Tram 22 Prague - a convenient way how to get to Prague Castle
Tram 22 follows one of Prague's most scenic routes with stunning views along the way. It goes from Nadrazi Hostivar on the south-east end of Prague through the hip Vinohrady quarter to the New Town, passing by the National Theatre, crossing the river Vltava to Mala Strana (the Lesser Town) and continuing up to the Prague Castle. It ends at Bila hora on the west suburb of the city.
The 22 is ideal to see Prague´s major attractions in a cheap and comfortable way. You can hop on/off and visit the most interesting places in Prague.
The tram 22 uses iconic red tram cars T3 built by Tatra between 1960-1999. Several times an hour is the T3 replaced by modern low-floor tram car made by Skoda.
A tram stop for the line 22 is located roughly 150 meters from the hotel Anna in Vinohrady. A tram stop "Novoměstská radnice" for the 22 is located roughly 350 meters from the hotel Pav in the centre of Prague.
Tram 22 runs from 5am – until 1am at 5-10 minutes interval depending on the day time (on the weekends 15-20 minutes). Tram 97 follows the route of the 22 at night.
Buy your ticket at hotel, at newspaper stand (look for Tabák or Trafika) or from the yellow boxes located at some tram stops or inside metro stations (it´s coins only).
There are 4 types of tickets sorted by the validity - 24 CZK for 30 minutes, 32 CZK for 90 minutes, 110 CZK for 24 hours and 310 for 72 hours. The 22 journey from Vinohrady to the Prague Castle takes approximately 30 minutes. Don´t forget to validate your ticket in the yellow boxes in a tram.
Now take a seat and let´s the ride start!
Our journey starts at Vinohrady (Vineyards). Originally, it used to be a place for royal vineyards since 14th century. Nowadays, it´s a very popular residential quarter. Charming district with Art Deco houses and beautiful parks offers high concentration of good cafés and ethnic restaurants.
The centre of Vinohrady, Namesti Miru (Peace Square) with it´s beautiful neo-gothic church of St. Ludmila is surrounded by historical buildings such as the Vinohrady Theatre or the National House. Favourite Christmas market is held at the square. If you are lucky you can enjoy a spectacular performance of the Signal Festival (mid-October).
Church of st. Ludmila on Peace Sq.
I.P. PAVLOVA (metro line C)
A busy transportation hub is just one stop from Namesti Miru. It´s surrounded by plenty of fast foods, cafes, and by farmer´s market. The hub creates a border between Vinohrady and the New Town.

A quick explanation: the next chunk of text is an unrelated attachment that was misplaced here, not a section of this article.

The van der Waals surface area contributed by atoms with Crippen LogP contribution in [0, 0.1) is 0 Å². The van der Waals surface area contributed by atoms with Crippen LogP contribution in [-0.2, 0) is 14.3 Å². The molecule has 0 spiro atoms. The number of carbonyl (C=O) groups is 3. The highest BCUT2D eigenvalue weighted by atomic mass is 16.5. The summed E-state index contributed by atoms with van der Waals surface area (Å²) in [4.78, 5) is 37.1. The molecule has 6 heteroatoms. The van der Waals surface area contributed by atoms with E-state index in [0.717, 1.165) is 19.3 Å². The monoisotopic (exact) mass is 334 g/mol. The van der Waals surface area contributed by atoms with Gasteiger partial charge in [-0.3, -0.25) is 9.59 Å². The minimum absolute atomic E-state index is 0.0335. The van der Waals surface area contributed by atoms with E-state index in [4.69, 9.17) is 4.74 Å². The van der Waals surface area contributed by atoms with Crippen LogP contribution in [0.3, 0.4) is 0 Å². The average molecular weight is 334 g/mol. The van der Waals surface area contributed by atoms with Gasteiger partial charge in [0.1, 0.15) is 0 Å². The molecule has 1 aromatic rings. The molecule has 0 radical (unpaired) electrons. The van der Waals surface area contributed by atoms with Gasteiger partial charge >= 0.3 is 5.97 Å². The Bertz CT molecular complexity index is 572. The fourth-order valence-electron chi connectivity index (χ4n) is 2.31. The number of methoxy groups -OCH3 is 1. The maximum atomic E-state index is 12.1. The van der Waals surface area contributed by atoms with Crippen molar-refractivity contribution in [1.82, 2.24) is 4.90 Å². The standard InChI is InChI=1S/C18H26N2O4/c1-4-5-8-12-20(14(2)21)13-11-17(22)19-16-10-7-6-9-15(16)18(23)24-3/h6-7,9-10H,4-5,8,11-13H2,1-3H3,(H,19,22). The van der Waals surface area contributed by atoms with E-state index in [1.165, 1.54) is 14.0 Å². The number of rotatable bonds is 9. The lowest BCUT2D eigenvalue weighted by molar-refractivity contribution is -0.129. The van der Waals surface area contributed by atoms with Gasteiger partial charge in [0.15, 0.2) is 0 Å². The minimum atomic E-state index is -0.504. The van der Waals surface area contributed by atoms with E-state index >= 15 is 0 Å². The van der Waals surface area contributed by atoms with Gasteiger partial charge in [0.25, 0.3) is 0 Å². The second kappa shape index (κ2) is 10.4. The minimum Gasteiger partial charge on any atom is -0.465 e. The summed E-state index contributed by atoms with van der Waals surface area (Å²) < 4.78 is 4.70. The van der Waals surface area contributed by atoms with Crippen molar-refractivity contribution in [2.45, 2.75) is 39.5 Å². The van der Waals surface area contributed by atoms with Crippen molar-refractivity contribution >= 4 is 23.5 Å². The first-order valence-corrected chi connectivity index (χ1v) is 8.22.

NOVÉ MĚSTO (NEW TOWN)
Prague´s New Town was founded in 1348 by the emperor Charles IV., but do not expect medieval atmosphere. During 19th century the walls were demolished, and the New Town was modernized.
The Baroque Church of St. Ignatius of Loyola, built in 1670, or the gothic New Town Hall can be seen from the tram near the Charles square.
Church of St. Ignatius of Loyola
From the Charles square the 22 continues through Spalena street to the metro stop Narodni trida (line B). Look at the cubist house Diamant on the right on the corner of Spalena and Lazarska street.
A giant masterpiece (11 meters) of Franz Kafka´s Head by the controversial Czech artist David Cerny is located behind the shopping centre Quadrio at the Narodni Trida metro stop.
Franz Kafka´s Head
At the end of Spalena street the 22 tram turns left onto Narodni street, the boundary of the New Town and the Old Town. Walk north to the Old Town Square or east to the Wenceslas Square.
In the 19th century, important buildings and institutions, such as the National Theatre and the Czech Academy of Sciences were built here.
On November 17, 1989, police suppressed here a peaceful student demonstration, which is thought as the beginning of the Velvet Revolution.
Are you hungry? Café Louvre and Café Slavia are both good places to have brunch or lunch.
Before the 22 tram leaves right bank of the Vltava river, you will see two impressive buildings. A weird building of a black-light theatre (Nova scena) from 1980s and the National theatre with a golden roof.